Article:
Ronnie Cohen wonders if nostalgia for Britain’s imperial past is damaging its future.
One buzz phrase frequently used about the UK’s post-Brexit future is Global Britain. But what does it mean? The UK Government has published its vision of Global Britain on its official website. It tells us about an aircraft carrier operating in the Mediterranean, the Middle East and the Indo-Pacific, a tilt to the Indo-Pacific, being a force for good in the world and a renewal of trading relationships with Commonwealth countries.
On 3 February 2020, Prime Minister Boris Johnson made a speech about the government’s post-Brexit vision of Global Britain, saying:
“We will reach out to the rest of the Commonwealth, which now has some of the fastest growing economies in the world.
It was fantastic at the recent Africa summit to see how many wanted to turn that great family of nations into a free trade zone, even if we have to begin with clumps and groups, and we will take these ideas forward at Kigali in June.
We will engage with Japan and the other Trans-Pacific agreement countries, with old friends and partners – Australia, New Zealand, Canada – on whom we deliberately turned our backs in the early 1970s.”
Sceptical government officials have privately branded this vision “Empire 2.0”. Commonwealth leaders have told the British to forget Empire 2.0, saying that they do not want to be treated like colonies anymore. The Global Britain vision sounds like elements of Rule Britannia and a longing for a lost empire. The language of being a “force for good” sounds similar to what the British tell themselves about the empire. Not to mention “Gunboat diplomacy”. Hence the Leave campaign’s slogan of “Take back control” may be seen as the desire for the nostalgia of the lost empire. The problem with the trade plans is that the EU is the UK’s main market. The UK exports over four times as much to the EU as it does to the Commonwealth.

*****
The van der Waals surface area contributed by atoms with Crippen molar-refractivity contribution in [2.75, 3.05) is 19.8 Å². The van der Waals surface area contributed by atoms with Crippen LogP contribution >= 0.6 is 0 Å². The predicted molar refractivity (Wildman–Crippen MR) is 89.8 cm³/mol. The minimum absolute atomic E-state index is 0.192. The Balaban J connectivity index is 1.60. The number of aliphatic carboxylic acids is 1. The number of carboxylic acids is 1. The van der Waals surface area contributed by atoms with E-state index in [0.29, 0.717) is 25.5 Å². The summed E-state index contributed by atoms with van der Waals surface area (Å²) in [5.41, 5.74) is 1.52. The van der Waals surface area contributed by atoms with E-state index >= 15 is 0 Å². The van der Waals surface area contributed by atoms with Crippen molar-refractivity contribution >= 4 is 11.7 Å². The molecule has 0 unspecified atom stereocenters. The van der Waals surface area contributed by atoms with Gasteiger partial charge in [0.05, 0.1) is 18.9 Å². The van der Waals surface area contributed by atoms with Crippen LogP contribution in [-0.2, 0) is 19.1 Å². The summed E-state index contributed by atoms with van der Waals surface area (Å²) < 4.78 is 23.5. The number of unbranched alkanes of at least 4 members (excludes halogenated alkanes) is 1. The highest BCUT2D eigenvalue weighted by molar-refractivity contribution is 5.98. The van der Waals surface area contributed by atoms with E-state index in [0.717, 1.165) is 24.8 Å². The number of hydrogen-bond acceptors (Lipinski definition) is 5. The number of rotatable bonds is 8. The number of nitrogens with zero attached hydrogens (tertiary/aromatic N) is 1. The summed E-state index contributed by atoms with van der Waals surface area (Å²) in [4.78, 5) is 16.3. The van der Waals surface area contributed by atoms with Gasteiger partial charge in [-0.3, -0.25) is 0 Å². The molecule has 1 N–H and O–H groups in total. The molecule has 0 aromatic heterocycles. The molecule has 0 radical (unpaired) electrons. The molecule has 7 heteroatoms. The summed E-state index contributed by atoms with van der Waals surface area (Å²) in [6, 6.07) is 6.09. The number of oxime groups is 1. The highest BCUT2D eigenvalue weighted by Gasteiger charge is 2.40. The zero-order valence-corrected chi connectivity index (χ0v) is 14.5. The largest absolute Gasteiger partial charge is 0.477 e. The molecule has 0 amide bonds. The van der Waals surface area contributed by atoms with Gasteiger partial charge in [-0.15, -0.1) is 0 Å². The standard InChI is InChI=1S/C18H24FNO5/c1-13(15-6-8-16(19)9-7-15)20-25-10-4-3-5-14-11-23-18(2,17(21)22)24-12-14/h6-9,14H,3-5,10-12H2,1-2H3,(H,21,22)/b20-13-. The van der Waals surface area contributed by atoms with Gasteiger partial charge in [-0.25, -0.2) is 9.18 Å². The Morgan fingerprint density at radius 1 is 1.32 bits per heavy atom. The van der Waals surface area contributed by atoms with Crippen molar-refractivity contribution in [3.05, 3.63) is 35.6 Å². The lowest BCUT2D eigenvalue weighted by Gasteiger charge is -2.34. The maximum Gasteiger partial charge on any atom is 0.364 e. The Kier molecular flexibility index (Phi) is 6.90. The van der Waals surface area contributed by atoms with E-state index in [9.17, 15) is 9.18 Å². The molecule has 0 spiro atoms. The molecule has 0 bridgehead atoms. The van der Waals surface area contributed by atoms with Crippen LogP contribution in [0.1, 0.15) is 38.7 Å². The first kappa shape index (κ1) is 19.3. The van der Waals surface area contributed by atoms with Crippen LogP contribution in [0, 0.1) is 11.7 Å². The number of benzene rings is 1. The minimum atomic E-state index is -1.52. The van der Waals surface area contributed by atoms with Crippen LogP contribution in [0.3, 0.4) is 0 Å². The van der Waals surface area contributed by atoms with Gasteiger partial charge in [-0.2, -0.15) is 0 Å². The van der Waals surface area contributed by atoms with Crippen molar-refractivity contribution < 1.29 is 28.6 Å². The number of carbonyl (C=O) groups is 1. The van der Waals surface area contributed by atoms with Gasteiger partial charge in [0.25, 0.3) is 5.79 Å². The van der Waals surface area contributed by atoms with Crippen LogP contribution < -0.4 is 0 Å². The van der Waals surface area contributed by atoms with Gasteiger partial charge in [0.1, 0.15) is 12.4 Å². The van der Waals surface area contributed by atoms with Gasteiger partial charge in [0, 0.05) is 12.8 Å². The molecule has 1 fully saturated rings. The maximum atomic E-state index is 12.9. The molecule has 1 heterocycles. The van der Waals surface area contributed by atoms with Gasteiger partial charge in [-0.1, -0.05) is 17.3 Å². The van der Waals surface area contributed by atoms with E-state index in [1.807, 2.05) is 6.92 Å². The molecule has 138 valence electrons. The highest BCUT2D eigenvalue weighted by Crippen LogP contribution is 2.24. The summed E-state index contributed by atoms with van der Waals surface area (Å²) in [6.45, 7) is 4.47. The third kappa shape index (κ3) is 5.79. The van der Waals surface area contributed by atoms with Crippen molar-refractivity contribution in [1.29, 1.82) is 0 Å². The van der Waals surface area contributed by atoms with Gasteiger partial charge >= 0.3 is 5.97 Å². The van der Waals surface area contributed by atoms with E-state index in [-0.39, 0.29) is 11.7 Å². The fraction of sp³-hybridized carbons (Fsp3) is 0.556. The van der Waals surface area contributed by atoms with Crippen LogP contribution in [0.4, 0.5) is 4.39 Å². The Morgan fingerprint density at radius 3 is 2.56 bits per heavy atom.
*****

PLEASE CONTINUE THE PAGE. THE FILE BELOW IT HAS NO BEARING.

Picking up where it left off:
The desire to go back to imperial measures in market stalls and shops seems to be related to the same mindset, an attempt to turn the clock back and recreate a lost imperial past. The nostalgia for an imperial past is also reflected in the desire to keep imperial measurements on British roads. The continued visible use of imperial weights and measures in so many areas of British society contradicts ministers’ attempts to promote the UK as a modern, forward-looking country.
- Ex-colonies to UK: Forget Brexit ‘Empire 2.0’ – POLITICO
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- Empire 2.0: UK trade deals squeeze wealth from the Global South | War on Want
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- UK government post-Brexit plans to create Africa free-trade zone are being internally branded ‘Empire 2.0’ | The Independent | The Independent
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- Empire 2.0 is dangerous nostalgia for something that never existed | David Olusoga | The Guardian
- Global Britain in a Competitive Age: the Integrated Review of Security, Defence, Development and Foreign Policy – GOV.UK (www.gov.uk)
- Global Britain: delivering on our international ambition – GOV.UK (www.gov.uk)